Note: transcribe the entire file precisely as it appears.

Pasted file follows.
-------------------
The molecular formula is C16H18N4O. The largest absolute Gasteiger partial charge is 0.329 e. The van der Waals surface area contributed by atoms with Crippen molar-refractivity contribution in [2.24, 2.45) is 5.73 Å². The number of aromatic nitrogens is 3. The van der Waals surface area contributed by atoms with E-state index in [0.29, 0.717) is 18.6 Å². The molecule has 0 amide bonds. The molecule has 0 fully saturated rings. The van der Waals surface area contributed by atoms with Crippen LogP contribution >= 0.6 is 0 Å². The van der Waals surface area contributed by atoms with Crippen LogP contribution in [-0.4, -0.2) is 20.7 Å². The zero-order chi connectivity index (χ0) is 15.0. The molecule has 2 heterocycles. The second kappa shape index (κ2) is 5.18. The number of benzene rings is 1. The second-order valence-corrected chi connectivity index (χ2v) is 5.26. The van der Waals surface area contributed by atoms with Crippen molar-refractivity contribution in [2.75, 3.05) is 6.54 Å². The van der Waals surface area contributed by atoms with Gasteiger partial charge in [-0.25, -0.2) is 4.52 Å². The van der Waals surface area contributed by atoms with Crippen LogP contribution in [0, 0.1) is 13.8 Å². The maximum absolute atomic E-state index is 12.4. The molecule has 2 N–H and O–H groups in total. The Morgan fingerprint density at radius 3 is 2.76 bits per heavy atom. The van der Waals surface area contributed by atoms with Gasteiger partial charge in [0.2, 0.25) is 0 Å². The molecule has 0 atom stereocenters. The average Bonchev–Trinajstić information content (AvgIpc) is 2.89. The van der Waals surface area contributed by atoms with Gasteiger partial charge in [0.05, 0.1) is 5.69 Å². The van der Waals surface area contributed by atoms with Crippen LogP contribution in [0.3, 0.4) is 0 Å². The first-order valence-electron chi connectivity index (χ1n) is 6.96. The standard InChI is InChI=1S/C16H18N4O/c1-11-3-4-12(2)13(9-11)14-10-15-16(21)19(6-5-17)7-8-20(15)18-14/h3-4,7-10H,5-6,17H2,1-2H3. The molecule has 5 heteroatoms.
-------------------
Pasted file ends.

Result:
The molecular formula is C16H18N4O. The largest absolute Gasteiger partial charge is 0.329 e. The van der Waals surface area contributed by atoms with Crippen molar-refractivity contribution in [2.24, 2.45) is 5.73 Å². The number of aromatic nitrogens is 3. The van der Waals surface area contributed by atoms with E-state index in [0.29, 0.717) is 18.6 Å². The molecule has 0 amide bonds. The molecule has 0 fully saturated rings. The van der Waals surface area contributed by atoms with Crippen LogP contribution >= 0.6 is 0 Å². The van der Waals surface area contributed by atoms with Crippen LogP contribution in [-0.4, -0.2) is 20.7 Å². The zero-order chi connectivity index (χ0) is 15.0. The molecule has 2 heterocycles. The second kappa shape index (κ2) is 5.18. The number of benzene rings is 1. The second-order valence-corrected chi connectivity index (χ2v) is 5.26. The van der Waals surface area contributed by atoms with Crippen molar-refractivity contribution in [2.75, 3.05) is 6.54 Å². The van der Waals surface area contributed by atoms with Gasteiger partial charge in [-0.25, -0.2) is 4.52 Å². The van der Waals surface area contributed by atoms with Crippen LogP contribution in [0, 0.1) is 13.8 Å². The maximum absolute atomic E-state index is 12.4. The molecule has 2 N–H and O–H groups in total. The Morgan fingerprint density at radius 3 is 2.76 bits per heavy atom. The van der Waals surface area contributed by atoms with Gasteiger partial charge in [0.2, 0.25) is 0 Å². The molecule has 0 atom stereocenters. The average Bonchev–Trinajstić information content (AvgIpc) is 2.89. The van der Waals surface area contributed by atoms with Gasteiger partial charge in [0.05, 0.1) is 5.69 Å². The van der Waals surface area contributed by atoms with Crippen LogP contribution in [0.3, 0.4) is 0 Å². The first-order valence-electron chi connectivity index (χ1n) is 6.96. The standard InChI is InChI=1S/C16H18N4O/c1-11-3-4-12(2)13(9-11)14-10-15-16(21)19(6-5-17)7-8-20(15)18-14/h3-4,7-10H,5-6,17H2,1-2H3. The molecule has 5 heteroatoms.